There’s a verse in Job about how God sets limits upon the seas and says to the proud waves, “Thus far shall you come, and no farther…” I’ve always loved that verse. It’s a vivid picture of God’s sovereign power. Not a drop of water from the mightiest ocean exceeds the bounds that God has placed. The tide crashes onto the shore but does not stretch a millimeter past God’s line. They are constrained.
I’ve often desired the same for my preaching. That when I preach, my words would never exceed the bounds of God’s Word. That I would never say more or less than what God requires and not a single word would fall beyond appropriate lines. Today, I’m reminded that the oceans have better restraint than my tongue.
It was nothing major. In fact, you might not have even noticed. On Sunday, I referenced Jacob and Esau, two brothers who were at odds and whose relationship had been severed by conflict. Jacob was a bit of a homebody and a mama’s boy. His older brother Esau was a hunter. A ruddy, hairy, man of the field (Gen. 25:27-28) whose ability to kill made Jacob tremble. In trying to describe these men, I likened Esau to the “wrestler-type” and Jacob as the “artist-type.” It was an off-the-cuff quip. I got a few chuckles, but deeply regretted it the second it came out of my mouth.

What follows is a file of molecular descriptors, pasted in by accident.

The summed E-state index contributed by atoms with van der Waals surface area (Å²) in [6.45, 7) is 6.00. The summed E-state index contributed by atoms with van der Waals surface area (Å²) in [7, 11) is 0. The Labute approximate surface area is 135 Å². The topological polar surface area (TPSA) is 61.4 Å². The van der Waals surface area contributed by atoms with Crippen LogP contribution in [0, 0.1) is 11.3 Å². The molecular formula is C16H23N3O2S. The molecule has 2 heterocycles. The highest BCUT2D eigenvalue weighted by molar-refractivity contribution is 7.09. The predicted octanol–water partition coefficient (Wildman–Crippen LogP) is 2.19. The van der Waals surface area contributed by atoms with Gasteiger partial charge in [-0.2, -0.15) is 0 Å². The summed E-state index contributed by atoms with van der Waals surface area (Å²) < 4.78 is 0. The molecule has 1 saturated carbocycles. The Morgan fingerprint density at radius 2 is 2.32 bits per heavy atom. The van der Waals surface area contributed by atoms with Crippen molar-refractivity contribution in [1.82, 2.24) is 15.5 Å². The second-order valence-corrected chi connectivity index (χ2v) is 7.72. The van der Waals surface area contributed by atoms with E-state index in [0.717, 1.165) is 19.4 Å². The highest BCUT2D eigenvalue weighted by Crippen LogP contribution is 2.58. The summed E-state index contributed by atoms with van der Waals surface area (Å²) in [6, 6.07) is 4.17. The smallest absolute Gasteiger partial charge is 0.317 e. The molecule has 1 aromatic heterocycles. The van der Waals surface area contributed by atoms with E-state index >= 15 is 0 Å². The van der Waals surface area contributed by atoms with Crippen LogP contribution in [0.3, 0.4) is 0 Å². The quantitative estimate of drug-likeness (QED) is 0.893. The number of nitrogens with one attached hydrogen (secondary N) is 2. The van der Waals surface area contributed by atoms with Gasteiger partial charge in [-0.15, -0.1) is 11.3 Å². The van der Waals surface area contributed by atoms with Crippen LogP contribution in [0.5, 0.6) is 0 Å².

I regretted it because I don’t want to [even unintentionally] cast an unbiblical portrait of masculinity. A brother listening yesterday graciously told me that after hearing that line in the sermon, his mind wandered for a few minutes in thinking about what it means to be masculine according to the Bible. In the Scriptures, gender matters. Men and women are different. Men ought to act like men (1 Cor. 16:13). And all of that is a good thing. But the Biblical view of masculinity and ‘being a man’ is not about being a tough-guy. Masculinity has nothing to do with how much you can bench or how hard you can throw a punch. My words may have perpetuated an unhelpful stereotype that masculinity is about being a jock or being macho. Masculinity is about sacrificially bearing responsibility and leadership. Comparing wrestlers and artists in terms of being a man is like comparing Fords and Chevys and trying to figure out which one is more of a car. The best profile of masculinity is not Esau, “a skillful hunter, a man of the field” over Jacob “a quiet man, dwelling in tents.” Instead, the best profile and picture of masculinity is Jesus – the man who sacrificially bore responsibility for others even though it was not His fault, who humbly served by kneeling to the ground and washing the feet of the ones under His leadership, who gave even His life in order to provide and protect those who were entrusted to His care. That’s the Biblical portrait of perfect masculinity and that’s the kind of man the men at Seven Mile should strive to be.
Regretful for what I said yesterday. Grateful for the opportunity to try and clarify today.